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Flash 11.2 Adds Silent Updates


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Adobe is releasing a security update for Flash Player today, but aside from patching a couple Critical vulnerabilities, the update also includes a new and improved background updater tool.

Adobe is releasing a new version of Flash Player today. The update addresses a couple critical vulnerabilities, but the real news from Flash 11.2 are the changes Adobe has made to the background updating mechanics.

The Flash update should be applied as soon as possible from a security perspective. A post on the Adobe ASSET (Adobe Secure Software Engineering Team) blog cites recent studies like the September 2011 CSIS Report, and volume 11 of the Microsoft Security Intelligence Report to point out that known flaws left unpatched are a much higher risk than zero day exploits.

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Adobe is making some proactive moves to improve security for Flash Player with new background updater.

The flaws addressed are memory corruption vulnerabilities rated as Critical by Adobe. They could cause a crash or potentially allow an attacker to take control of the affected system, and they impact virtually all versions of Flash. Adobe claims that neither of the patched vulnerabilities is being actively exploited at this time, but that can change quickly so you should apply the update.

Within Flash 11.2, though, Adobe also tackles a larger issue, and one that contributes to a security risk of another kind. The ASSET blog post explains, “Attackers have been taking advantage of users trying to manually search for Flash Player updates by buying ads on search engines pretending to be legitimate Flash Player download sites.”

Adobe has improved the background updater tool to streamline the process of keeping Adobe Flash up to date. Users who install Flash 11.2 will be presented with a dialog box to indicate how future updates should be handled.

There are three choices, similar to the options available for Automatic Updates in the Windows operating system:

  • Install updates automatically when available
  • Notify me when updates are available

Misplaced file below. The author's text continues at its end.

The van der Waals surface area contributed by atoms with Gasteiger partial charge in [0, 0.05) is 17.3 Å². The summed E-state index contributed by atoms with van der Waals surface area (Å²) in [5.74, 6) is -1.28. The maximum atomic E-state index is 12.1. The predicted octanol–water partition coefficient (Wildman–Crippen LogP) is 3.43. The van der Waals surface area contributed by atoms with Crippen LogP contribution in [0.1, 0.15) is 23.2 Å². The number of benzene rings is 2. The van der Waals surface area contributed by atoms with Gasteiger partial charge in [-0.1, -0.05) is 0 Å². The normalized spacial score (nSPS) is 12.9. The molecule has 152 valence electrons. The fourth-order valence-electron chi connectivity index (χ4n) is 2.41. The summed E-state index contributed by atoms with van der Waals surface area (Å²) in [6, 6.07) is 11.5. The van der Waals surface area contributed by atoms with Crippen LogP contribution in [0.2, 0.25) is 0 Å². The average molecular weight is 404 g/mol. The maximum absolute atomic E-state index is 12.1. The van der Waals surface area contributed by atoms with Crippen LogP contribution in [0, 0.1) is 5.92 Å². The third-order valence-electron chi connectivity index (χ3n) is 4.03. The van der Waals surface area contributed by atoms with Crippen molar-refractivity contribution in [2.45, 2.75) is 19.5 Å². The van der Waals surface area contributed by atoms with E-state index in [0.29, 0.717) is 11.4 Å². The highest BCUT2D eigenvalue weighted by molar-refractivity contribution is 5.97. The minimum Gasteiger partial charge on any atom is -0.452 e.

• Never check for updates
Unless you check “Never check for updates”, the background updater touches base with Adobe once per day to see if there are any updates available, and handles any updates according to your selection. The Adobe updater uses the Windows Task Manager rather than running as a separate service, so it isn’t consuming additional resources or opening up another potential attack vector.

The best part of the new background updater, though, is that it if there are multiple browsers on the PC, the updater will update Flash across all of them so users don’t have to apply the Flash update multiple times.

As a side note, Adobe is also officially dropping support for Internet Explorer 6. Flash can still be installed on IE6, and will probably work as it always has, but Adobe will no longer be testing or certifying updates on IE6, so users are on their own.

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Adobe released Flash Player version for Windows, OS X and Linux today. In my view this is a milestone release as it finally introduces an automatic, silent updating mechanism to help users stay current with the latest releases from here forward.

Google Chrome users may consider themselves spoiled, as they have been enjoying the worry-free joy of automatic updating of both their browser and integrated plugins like Flash Player for quite some time.

To obtain the latest Flash Player you should visit http://get.adobe.com/flashplayer. Windows users will be presented with a new dialog box during installation prompting them to enable automatic updating.

I highly recommend choosing the option "Install updates automatically when available (recommended)" as there is nearly no downside with keeping your Flash Player up to date.

In addition to the new updater, this Flash update fixes two critical Flash vulnerabilities. The fix for CVE-2012-0772 addresses a memory corruption vulnerability that could lead to remote code execution on Windows 7 and Vista computers.

CVE-2012-0773 is also fixed in this release and addresses another memory corruption bug that can result in remote code execution on all Flash Player platforms. SophosLabs rates this update as high priority considering the history of exploitation of flaws in Flash Player.

I asked my wife to update her Flash Player this evening and she said "I just did that a couple of weeks ago". Yes, Flash updates have been fast and furious lately, but it is better than the alternative. We could be waiting three months for the next Java update.

source: http://nakedsecurity.sophos.com/2012/03/29/adobe-flash-enables-auto-updating-while-patching-two-critical-flaws/

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